Figure 1 shows an exaggerated cross-section of a typical knife as it comes from the factory. There is no relief and a secondary edge is ground into the edge of the knife. Each time you sharpen the secondary edge the knife will become blunter.
What is required is to create a relief. It should have a minimum width of 1/16" but it can be much wider. You can hone the relief all the way back to the edge of the knife if you want to remove that much metal. Start with a relief angle of 13°.
Since your relief has such a small angle, the edge of the blade will be weak and become blunt easily. We will take care of that later when we add the secondary edge.
Step 1: Create the relief
Set the angle at 20°
Use the 280 grit hone (green)
Hone until you feel a burr as shown in figure 2. You probably won’t be able to see the burr but you will be able to feel it on the side opposite from the side you are busy honing as it bends in the opposite direction. You can feel the burr by dragging your finger across the bottom edge of the knife blade. Steel naturally forms a burr - a thin bendable projection on the edge - during the sharpening process.
Make sure you have a burr running the entire length of the blade. Don’t continue to the next step until you have the burr.
Continually wash the honing device with plenty of water to remove the sludge. Sludge will dull the knife while you are trying to sharpen it.
Flip the knife over and grind until the burr
runs the entire length of the opposite side.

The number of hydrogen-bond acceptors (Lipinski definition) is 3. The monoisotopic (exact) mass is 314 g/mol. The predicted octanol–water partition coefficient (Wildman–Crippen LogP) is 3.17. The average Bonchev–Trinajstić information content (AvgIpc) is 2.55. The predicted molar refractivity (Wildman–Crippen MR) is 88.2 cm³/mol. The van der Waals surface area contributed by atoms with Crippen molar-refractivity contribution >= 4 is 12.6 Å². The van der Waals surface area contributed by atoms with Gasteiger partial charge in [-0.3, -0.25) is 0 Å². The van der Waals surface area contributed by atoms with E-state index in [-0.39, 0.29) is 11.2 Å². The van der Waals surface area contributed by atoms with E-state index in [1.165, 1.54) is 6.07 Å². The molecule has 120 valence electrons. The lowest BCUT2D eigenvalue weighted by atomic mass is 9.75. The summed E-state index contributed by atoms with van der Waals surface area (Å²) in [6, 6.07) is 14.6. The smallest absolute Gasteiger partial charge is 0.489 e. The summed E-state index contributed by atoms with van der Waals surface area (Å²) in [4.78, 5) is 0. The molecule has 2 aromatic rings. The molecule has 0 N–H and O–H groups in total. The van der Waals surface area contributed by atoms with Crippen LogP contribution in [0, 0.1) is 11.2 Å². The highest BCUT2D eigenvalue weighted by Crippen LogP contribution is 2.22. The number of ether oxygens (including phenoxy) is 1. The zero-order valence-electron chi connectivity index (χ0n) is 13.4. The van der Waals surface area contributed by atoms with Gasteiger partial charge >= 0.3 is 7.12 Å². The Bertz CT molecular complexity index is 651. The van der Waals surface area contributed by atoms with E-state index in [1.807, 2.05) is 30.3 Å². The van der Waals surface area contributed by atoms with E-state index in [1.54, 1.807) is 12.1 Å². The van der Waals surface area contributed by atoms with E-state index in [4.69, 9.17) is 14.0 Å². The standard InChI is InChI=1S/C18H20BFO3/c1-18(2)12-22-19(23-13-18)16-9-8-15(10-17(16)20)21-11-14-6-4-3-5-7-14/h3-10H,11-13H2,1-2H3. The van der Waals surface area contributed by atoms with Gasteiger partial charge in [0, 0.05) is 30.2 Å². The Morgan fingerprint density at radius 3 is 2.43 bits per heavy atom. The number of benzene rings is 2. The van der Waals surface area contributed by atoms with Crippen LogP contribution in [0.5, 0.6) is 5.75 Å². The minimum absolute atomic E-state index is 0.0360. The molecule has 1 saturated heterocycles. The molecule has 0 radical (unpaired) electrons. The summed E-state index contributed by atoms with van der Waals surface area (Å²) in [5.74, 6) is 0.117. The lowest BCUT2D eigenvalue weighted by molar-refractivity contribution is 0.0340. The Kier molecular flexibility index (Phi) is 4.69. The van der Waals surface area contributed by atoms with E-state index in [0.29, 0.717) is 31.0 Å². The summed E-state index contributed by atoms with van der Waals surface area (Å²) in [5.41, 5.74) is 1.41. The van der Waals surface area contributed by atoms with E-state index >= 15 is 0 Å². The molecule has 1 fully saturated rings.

Turn the knife over and choose a medium grit.
Hone until you get the burr.
Flip the knife over and hone the burr away on the other side.
Set the angle at 20°
Hone until the angles meet at the cutting edge. Check for the telltale shiny edge at the cutting edge which shows that the edges do not yet meet.
With the Warthog System, both sides of the blade are honed at the same time and burrs are much smaller.
Step 2: Create the Primary Edge
Change to a 600 grit (green) and set the angle at 25°
Hone until the angles meet at the cutting edge - about 20 times.
With the Warthog System, both sides of the blade are honed at the same time and burrs are much smaller.
Step 3: Strop or steel
Lightly stroke the knife edge approximately 5-19 times on each side using a ceramic steel rod or a leather strop.
Unclip and flip the rods so that the finishing steels are facing upward and increase the angle of attack to 30°. Pull your blade through another 10-50 strokes.
You have just created a durable, sharp, bevel knife edge - and it is probably sharper than any knife you have ever handled.